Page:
Tuesday, July 5, 2011

Transfer case working procedure in 4x4 auto on Ford Explorer?

4HI and AUTO 4WD Power Flow
In the 4HI mode, the power flow to the rear propshaft is the same as it is in the 2HI mode. To deliver power flow to the front propshaft during the 4HI position, the transfer control module commands the encoder motor to apply the clutch to a calibrated torque. The encoder motor turns the control actuator lever shaft. A brake in the encoder motor holds the control actuator lever shaft in the full clutch position. The control actuator lever shaft is cam designed and the cam action moves the clutch lever. The clutch lever pivots on the clutch lever pivot studs and moves toward the clutch apply plate, to engage the clutch. As more pressure is applied to the clutch apply plate, the clutch discs are compressed. Using inner clutch discs, which are engaged with the clutch hub, and the outer clutch discs, which are engaged with the clutch housing, the power flow is delivered to the clutch housing. The clutch hub is splined to the rear output shaft, and the clutch housing rotates on a needle bearing on the rear output shaft. The chain drive sprocket is splined to the clutch housing. The power flows from the drive sprocket, through the chain, to the chain driven sprocket. The driven sprocket is splined to the front output shaft. The power flow is delivered to the front propshaft through the front output shaft.

During the Auto 4WD mode, the power flow is the same as it is in the 4HI mode. Except, during the Auto 4WD mode, the encoder motor rotates the control actuator shaft lever to the correct torque level positions. Rotating the control actuator to the various positions changes the clutch torque level. When a difference of front propshaft to rear propshaft speed is recognized, the transfer case control modules command for more, or less clutch torque.

4LO Power Flow
When shifting the transfer case to the 4LO mode, it commands the encoder motor to turn the control actuator lever shaft, to move the high/low range shift fork. The shift fork moves the high/low range collar, which is slip splined on the rear output shaft toward the rear of the transfer case. The range collar outer teeth disengage from the input shaft gear inner teeth. The range collar outer teeth then engage in the planetary carrier teeth. The power flow is now from the input shaft gear planetary teeth to the planetary gears in the carrier. Rotating the planetary gears , which are engaged in the annulus gear, the planetary carrier rotates. The planetary carrier engaged to the range collar, drives the rear output shaft, providing a 2.72:1 reduction to the speed of the rear output shaft. The power flow to the front propshaft is the same as it is in the 4HI.

A NEUTRAL position is obtained when the range collar is not engaged to the input shaft gear or the planetary carrier. NEUTRAL position is used for towing the vehicle.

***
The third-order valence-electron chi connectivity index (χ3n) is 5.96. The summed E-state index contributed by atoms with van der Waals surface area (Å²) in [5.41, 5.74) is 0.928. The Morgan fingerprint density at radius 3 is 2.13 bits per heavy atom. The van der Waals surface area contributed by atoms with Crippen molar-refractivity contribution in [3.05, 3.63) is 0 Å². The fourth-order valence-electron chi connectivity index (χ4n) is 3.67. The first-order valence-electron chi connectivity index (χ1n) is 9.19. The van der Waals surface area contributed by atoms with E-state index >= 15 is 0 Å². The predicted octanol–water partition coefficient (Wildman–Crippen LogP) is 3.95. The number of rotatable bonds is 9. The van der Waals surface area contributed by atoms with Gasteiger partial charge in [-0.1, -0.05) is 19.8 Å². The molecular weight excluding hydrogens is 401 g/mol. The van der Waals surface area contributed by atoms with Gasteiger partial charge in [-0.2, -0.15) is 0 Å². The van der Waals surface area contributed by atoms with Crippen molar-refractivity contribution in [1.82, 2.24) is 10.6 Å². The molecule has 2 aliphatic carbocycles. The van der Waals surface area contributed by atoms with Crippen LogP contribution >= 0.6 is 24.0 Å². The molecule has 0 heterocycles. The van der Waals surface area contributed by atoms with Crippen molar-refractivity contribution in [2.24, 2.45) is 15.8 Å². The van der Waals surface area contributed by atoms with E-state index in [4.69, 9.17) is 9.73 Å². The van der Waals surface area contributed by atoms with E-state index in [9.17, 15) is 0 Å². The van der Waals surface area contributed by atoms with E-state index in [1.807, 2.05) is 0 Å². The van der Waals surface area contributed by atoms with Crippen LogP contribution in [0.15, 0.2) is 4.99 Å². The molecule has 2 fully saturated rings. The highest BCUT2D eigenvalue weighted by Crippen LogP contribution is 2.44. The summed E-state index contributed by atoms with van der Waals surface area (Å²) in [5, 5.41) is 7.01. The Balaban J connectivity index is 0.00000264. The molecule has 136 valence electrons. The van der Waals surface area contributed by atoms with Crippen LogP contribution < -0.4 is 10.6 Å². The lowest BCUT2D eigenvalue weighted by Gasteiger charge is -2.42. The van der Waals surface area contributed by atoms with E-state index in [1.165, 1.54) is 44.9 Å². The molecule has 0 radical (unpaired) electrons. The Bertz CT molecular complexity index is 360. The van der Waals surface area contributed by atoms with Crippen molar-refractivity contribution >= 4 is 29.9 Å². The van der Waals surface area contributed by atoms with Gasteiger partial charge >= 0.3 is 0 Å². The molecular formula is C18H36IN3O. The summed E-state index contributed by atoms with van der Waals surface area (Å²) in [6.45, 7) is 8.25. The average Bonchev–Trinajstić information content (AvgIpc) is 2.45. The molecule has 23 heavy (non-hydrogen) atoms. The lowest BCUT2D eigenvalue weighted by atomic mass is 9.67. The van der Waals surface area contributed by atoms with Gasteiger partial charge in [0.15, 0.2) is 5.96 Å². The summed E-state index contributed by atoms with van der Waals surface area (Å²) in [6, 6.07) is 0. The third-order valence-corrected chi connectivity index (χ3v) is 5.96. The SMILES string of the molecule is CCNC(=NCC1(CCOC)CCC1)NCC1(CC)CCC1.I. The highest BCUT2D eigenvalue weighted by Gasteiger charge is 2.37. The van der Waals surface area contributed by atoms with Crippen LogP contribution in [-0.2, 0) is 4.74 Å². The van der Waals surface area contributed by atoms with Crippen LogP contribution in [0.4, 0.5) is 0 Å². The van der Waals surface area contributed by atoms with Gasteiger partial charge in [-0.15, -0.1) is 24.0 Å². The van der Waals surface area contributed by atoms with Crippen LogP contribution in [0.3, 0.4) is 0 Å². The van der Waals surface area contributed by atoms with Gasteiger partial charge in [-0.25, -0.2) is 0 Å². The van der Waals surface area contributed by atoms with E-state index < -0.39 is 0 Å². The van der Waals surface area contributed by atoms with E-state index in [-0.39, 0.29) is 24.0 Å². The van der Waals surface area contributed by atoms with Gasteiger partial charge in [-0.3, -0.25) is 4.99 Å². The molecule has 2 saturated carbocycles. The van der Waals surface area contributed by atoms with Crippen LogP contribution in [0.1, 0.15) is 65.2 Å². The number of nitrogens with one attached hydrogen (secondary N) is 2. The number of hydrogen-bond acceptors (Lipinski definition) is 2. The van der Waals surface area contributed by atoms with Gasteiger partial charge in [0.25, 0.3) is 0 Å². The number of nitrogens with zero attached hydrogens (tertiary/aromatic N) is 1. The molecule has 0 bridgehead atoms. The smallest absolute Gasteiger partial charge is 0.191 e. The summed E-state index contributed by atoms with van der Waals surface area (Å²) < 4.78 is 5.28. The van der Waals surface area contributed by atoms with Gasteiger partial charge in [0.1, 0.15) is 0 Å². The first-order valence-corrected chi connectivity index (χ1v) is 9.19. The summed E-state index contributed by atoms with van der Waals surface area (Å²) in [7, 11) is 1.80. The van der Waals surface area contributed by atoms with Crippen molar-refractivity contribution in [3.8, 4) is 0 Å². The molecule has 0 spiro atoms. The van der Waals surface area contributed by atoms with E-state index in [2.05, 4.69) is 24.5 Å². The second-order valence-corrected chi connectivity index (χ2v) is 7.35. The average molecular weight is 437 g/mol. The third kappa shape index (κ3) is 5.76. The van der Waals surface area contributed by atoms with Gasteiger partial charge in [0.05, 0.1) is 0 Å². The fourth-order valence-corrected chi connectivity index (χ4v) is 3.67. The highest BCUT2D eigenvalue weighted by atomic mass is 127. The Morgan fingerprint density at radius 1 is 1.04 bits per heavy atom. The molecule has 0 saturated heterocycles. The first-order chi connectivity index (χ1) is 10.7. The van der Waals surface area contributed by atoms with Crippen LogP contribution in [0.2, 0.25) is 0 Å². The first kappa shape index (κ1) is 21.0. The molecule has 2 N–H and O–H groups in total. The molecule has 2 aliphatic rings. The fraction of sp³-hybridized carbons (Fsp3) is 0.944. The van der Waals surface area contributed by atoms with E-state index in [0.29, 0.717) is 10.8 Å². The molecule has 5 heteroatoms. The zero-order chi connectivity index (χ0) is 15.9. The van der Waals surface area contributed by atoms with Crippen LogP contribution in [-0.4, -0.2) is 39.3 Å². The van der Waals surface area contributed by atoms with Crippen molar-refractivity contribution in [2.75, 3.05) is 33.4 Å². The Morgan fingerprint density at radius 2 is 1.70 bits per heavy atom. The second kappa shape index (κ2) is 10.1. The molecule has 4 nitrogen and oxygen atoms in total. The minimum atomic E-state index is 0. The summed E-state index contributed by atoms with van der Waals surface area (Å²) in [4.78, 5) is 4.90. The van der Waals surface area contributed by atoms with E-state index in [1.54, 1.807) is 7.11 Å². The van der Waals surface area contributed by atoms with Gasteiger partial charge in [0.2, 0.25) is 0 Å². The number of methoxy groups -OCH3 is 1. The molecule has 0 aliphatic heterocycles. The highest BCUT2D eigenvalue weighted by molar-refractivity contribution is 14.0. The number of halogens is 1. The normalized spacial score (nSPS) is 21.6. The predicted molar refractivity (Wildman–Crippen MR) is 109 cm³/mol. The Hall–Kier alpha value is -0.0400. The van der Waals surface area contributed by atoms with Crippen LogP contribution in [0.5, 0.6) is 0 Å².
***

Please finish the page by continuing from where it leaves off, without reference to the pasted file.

Service 4WD Indicator
The Service 4WD indicator is an integral part of the cluster and cannot be serviced separately. This lamp is used to inform the driver of the vehicle that a transfer case system malfunctioned. The Service 4WD indicator is controlled by the transfer case shift control module via Class 2.

Transfer Case Encoder
The encoder is mounted to the transfer case motor/encoder assembly and is replaced as an assembly. The encoder converts the shift detent lever shaft position, representing a mode or range, into an electrical signal input to the transfer case shift control module. The module detects what position the transfer case is in by monitoring the voltage returned on the encoder signal circuit. This voltage translates into AUTO 4WD, 2HI, 4HI, NEUTRAL, and 4LO or in transition between gears.

Transfer Case Motor/Encoder
The transfer case motor/encoder consists of a permanent magnet DC motor and gear reduction assembly. It is located on the left hand side, driver's side, of the transfer case. When activated, it turns the shift detent lever shaft of the transfer case, clockwise or counterclockwise, to shift the transfer case. The motor/encoder is controlled with a PWM signal by the transfer case shift control module. This circuit consists of a driver on both the Motor A and Motor B circuits. The encoder motor is bi-directional in order to allow the motor to shift the transfer case from 2HI or 4HI to NEUTRAL and 4LO positions.

Transfer Case Motor Lock
The transfer case motor lock is used to provide a 2HI, 4HI, and 4LO lock-up feature. When the lock circuit is energized, the transfer case encoder motor is allowed to turn. When the transfer case is placed 2HI, 4HI, or 4LO the motor lock circuit is de-energized and the lock is applied. This assures that the transfer case remains in the current gear position until a new gear position is requested. When AUTO 4WD is selected, the motor lock remains applied until an adaptive mode, torque being applied to the front propshaft, is required. During an adaptive mode the motor lock circuit is energized and the motor lock is released, enabling the encoder motor to turn and apply or release torque at the front propshaft.